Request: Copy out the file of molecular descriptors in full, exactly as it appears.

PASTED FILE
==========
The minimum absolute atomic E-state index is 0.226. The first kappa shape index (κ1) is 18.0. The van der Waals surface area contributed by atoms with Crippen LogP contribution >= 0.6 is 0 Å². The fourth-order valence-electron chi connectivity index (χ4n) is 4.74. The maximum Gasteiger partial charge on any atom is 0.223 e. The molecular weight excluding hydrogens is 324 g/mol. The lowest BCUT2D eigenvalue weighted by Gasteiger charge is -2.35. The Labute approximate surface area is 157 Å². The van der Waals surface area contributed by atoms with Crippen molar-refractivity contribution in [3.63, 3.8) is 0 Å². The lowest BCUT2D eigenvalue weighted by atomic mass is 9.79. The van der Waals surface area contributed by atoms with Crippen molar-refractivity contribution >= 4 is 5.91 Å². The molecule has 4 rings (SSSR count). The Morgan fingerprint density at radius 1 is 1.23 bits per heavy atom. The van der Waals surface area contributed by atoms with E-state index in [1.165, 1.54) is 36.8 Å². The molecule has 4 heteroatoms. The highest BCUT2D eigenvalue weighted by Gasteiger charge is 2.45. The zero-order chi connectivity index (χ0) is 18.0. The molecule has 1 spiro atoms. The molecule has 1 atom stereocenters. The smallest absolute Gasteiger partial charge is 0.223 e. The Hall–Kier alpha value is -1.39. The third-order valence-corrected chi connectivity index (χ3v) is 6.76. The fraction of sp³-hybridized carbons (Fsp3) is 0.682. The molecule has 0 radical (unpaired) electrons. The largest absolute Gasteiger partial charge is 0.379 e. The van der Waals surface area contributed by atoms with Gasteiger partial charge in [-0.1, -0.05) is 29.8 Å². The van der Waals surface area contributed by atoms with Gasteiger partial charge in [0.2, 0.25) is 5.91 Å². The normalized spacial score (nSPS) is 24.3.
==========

The minimum absolute atomic E-state index is 0.226. The first kappa shape index (κ1) is 18.0. The van der Waals surface area contributed by atoms with Crippen LogP contribution >= 0.6 is 0 Å². The fourth-order valence-electron chi connectivity index (χ4n) is 4.74. The maximum Gasteiger partial charge on any atom is 0.223 e. The molecular weight excluding hydrogens is 324 g/mol. The lowest BCUT2D eigenvalue weighted by Gasteiger charge is -2.35. The Labute approximate surface area is 157 Å². The van der Waals surface area contributed by atoms with Crippen molar-refractivity contribution in [3.63, 3.8) is 0 Å². The lowest BCUT2D eigenvalue weighted by atomic mass is 9.79. The van der Waals surface area contributed by atoms with Crippen molar-refractivity contribution >= 4 is 5.91 Å². The molecule has 4 rings (SSSR count). The Morgan fingerprint density at radius 1 is 1.23 bits per heavy atom. The van der Waals surface area contributed by atoms with E-state index in [1.165, 1.54) is 36.8 Å². The molecule has 4 heteroatoms. The highest BCUT2D eigenvalue weighted by Gasteiger charge is 2.45. The zero-order chi connectivity index (χ0) is 18.0. The molecule has 1 spiro atoms. The molecule has 1 atom stereocenters. The smallest absolute Gasteiger partial charge is 0.223 e. The Hall–Kier alpha value is -1.39. The third-order valence-corrected chi connectivity index (χ3v) is 6.76. The fraction of sp³-hybridized carbons (Fsp3) is 0.682. The molecule has 0 radical (unpaired) electrons. The largest absolute Gasteiger partial charge is 0.379 e. The van der Waals surface area contributed by atoms with Gasteiger partial charge in [-0.1, -0.05) is 29.8 Å². The van der Waals surface area contributed by atoms with Gasteiger partial charge in [0.2, 0.25) is 5.91 Å². The normalized spacial score (nSPS) is 24.3.